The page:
• 2 jalapeno chillies, seeds removed and chopped finely

Heat the brown sauce, add the chillies and cook through. Remove from the heat and add the dark chocolate, stir until all the chocolate has melted. Adjust the seasoning and serve.


11652194_1002512563116408_1269745256_nChocolate Mousse

You need for 6 persons:

  • 175g 70% dark chocolate
  • 3 whole eggs and 2 egg yolks
  • 60g caster sugar
  • 6 g gelatine
  • Juice of 1 orange
  • 40ml water
  • 40 ml thick cream

Melt the broken chocolate with water over a double boiler. Whisk eggs, yolks and sugar together in a basin over host water until thick. Remove from the heat and whisk until cool. Add the chocolate. Add the gelatine to the orange juice and dissolve over a gentle heat. Stir this into the chocolate mixture and add the whipped cream. Pour into a soufflé dish and leave to set. Just before serving decorate with cream, nuts and glace fruit.

Note:

This mousse looks good in a large bowl but if you prefer you can put the mixture into individual bowls to set.


Venison cooked in beer and chocolate

You need for 4-6 persons:

  • 1kg aged sirloin of venison, cut into strips as for stroganoff
  • 15ml butter
  • 250ml light beer
  • 125ml sliced onions
  • 15ml tomato paste
  • 50g 70% dark chocolate, grated
  • Salt and black pepper to taste

Sauté meat in butter and add salt and pepper to taste. Let stand.  Mix beer, onions, tomato paste and chocolate. Place beef in buttered casserole and pour beer mixture on top.  Cover and bake in a 180 degrees oven for 30 minutes, then remove cover and continue baking for another 15 to 20 minutes to thicken the gravy.


Chocolate cheese blintzes with saffron cream

You need for 4-6 persons: 8 Pancakes

  • 250g smooth cottage cheese
  • 100g 70% dark chocolate, grated
  • 2 Egg yolks
  • 500ml cream
  • 8 strands of saffron infused in 30ml boiling water
  • 60ml castor sugar

Mix the cottage cheese, chocolate and egg yolks together.  Put a dollop of the cheese mixture in the middle of the pancake, fold like an envelope and place in a greased oven dish, folded side down.  Repeat until all the pancakes are used up.  Mix the cream, saffron mixture and castor sugar together.  Pour over the pancakes and bake in a preheated oven at 180°C until the cream starts bubbling.  Remove from the oven and serve.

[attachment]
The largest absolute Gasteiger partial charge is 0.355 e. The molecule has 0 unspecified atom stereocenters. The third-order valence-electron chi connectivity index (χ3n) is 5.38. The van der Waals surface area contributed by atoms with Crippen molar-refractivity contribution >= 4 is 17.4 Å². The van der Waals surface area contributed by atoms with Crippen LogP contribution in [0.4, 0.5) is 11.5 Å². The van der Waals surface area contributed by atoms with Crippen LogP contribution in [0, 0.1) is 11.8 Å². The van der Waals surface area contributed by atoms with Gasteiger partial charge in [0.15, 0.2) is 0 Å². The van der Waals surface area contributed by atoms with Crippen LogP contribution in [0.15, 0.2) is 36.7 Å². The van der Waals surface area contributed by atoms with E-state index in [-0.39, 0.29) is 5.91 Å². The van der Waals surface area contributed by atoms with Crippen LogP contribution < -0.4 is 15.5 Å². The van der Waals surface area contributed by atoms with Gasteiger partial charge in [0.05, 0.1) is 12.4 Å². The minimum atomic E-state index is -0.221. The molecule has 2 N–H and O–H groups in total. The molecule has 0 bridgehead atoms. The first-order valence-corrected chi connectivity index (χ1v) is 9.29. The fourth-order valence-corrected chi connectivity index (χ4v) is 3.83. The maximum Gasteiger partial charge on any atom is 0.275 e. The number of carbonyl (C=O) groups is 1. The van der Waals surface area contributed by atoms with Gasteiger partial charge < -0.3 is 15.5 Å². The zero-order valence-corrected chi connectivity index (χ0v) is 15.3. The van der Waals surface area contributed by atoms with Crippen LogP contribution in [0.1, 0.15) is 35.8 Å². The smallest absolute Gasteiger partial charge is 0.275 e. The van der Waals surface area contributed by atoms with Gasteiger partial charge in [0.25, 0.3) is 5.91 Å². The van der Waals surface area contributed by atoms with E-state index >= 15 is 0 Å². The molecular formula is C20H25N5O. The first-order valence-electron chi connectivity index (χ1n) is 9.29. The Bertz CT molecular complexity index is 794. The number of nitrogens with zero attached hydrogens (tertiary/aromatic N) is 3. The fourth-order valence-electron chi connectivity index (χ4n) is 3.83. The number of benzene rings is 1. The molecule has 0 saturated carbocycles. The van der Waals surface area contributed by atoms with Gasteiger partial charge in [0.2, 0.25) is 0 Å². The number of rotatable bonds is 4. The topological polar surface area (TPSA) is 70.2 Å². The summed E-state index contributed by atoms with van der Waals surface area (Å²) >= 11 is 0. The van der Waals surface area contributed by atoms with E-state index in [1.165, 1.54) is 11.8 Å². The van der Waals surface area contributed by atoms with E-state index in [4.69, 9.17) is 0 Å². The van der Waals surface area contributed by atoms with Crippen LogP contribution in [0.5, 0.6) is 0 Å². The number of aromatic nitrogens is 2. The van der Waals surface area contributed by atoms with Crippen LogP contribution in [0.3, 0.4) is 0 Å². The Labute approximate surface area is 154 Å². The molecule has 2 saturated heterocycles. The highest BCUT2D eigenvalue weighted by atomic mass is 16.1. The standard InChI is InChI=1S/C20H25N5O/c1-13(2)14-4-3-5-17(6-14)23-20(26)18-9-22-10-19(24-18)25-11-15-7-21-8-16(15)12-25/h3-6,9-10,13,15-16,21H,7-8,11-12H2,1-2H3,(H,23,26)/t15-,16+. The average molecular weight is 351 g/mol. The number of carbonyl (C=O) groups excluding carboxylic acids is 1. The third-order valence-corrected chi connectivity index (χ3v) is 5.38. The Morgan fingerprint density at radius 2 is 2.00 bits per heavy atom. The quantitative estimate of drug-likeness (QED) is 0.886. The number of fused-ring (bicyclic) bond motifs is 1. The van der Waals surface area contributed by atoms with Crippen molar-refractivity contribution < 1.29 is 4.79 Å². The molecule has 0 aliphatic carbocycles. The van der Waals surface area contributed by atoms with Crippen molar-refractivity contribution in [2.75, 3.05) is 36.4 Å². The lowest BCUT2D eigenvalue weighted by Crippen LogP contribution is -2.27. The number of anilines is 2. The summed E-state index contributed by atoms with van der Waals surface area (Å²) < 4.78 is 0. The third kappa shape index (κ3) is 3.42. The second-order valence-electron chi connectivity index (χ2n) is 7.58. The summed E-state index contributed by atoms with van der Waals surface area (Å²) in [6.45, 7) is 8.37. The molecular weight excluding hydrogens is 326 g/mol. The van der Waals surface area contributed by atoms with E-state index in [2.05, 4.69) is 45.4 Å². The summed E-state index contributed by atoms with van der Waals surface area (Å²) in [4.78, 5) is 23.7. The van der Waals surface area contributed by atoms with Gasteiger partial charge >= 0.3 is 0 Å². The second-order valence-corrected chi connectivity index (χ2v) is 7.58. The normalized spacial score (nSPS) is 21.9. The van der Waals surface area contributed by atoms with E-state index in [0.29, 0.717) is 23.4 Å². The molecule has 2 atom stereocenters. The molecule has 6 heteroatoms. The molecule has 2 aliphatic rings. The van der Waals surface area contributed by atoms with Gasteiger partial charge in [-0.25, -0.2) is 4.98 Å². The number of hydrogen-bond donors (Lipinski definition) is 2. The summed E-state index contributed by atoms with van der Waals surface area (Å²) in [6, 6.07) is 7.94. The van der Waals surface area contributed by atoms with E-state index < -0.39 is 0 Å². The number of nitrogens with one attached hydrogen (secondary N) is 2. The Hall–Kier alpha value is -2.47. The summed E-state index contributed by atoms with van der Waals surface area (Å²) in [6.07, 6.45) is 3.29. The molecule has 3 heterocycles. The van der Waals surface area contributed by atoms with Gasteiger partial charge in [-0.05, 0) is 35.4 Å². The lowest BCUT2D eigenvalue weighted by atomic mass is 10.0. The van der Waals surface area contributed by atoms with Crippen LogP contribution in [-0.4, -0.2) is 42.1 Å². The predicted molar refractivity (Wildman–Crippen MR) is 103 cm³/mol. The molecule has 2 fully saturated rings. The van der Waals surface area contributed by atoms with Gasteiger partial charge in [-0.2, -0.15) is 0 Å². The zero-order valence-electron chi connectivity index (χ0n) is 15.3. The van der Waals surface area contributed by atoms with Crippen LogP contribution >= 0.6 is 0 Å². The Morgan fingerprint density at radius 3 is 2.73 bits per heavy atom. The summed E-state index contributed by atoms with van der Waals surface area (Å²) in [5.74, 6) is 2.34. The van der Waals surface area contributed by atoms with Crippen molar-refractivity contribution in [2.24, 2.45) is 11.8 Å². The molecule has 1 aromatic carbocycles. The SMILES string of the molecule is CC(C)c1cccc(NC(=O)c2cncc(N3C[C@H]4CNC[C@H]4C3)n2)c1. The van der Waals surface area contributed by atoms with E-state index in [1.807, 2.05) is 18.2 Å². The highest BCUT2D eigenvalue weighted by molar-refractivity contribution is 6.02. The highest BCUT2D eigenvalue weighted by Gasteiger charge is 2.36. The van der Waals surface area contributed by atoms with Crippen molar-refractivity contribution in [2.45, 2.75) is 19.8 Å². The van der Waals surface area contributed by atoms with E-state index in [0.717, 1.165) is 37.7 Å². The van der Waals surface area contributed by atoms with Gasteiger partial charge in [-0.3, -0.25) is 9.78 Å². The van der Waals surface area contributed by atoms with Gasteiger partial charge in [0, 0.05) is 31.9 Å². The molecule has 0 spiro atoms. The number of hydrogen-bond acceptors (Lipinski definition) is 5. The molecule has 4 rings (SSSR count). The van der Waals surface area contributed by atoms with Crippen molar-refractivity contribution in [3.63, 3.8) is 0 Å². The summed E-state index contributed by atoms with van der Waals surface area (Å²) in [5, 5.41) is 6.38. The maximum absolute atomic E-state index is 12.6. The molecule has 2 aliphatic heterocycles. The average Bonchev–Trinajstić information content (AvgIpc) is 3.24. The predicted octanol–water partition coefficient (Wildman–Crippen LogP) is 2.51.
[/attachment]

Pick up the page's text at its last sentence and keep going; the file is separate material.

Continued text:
Chocolate Cake

You need for 8-10 persons:

  • 225g unsalted butter plus a bit more for the cake pan
  • 200g plain dark chocolate, broken into pieces
  • 6 large eggs, separated
  • 200g caster sugar
  • Icing sugar for dusting
  • Crème fraiche, for serving
  • Strawberries, for serving

Preheat the oven to 190C and grease a 23cm  loose bottomed cake tin well with butter (the  cake mixture can be runny, so it is best to use the type of pan that is secured by a clip.  In a small sauce pan set over a larger pan of simmering water, melt the chocolate and the butter. Mix together well and set aside to cool.  Meanwhile, using an electric whisk beat the egg whites until stiff peak stage. While still whisking, slowly add the caster sugar followed by the egg yolks. The result should be a creamy mixture.  Using a metal spoon, quickly combine the chocolate butter sauce with the cake mixture. Pour and spoon into the prepared cake tin.  Bake for approximately 55 minutes. The cake will puff up in the oven like a soufflé but will sink back down again when removed from the heat.  Dust with lots of icing sugar and serve with crème fraiche and strawberries

Note:

I cover the outside of the pan with tin foil just in case the pan does not seal properly. If strawberries are out of season, I use any fresh fruit with the cake but the cream by itself is just as delicious.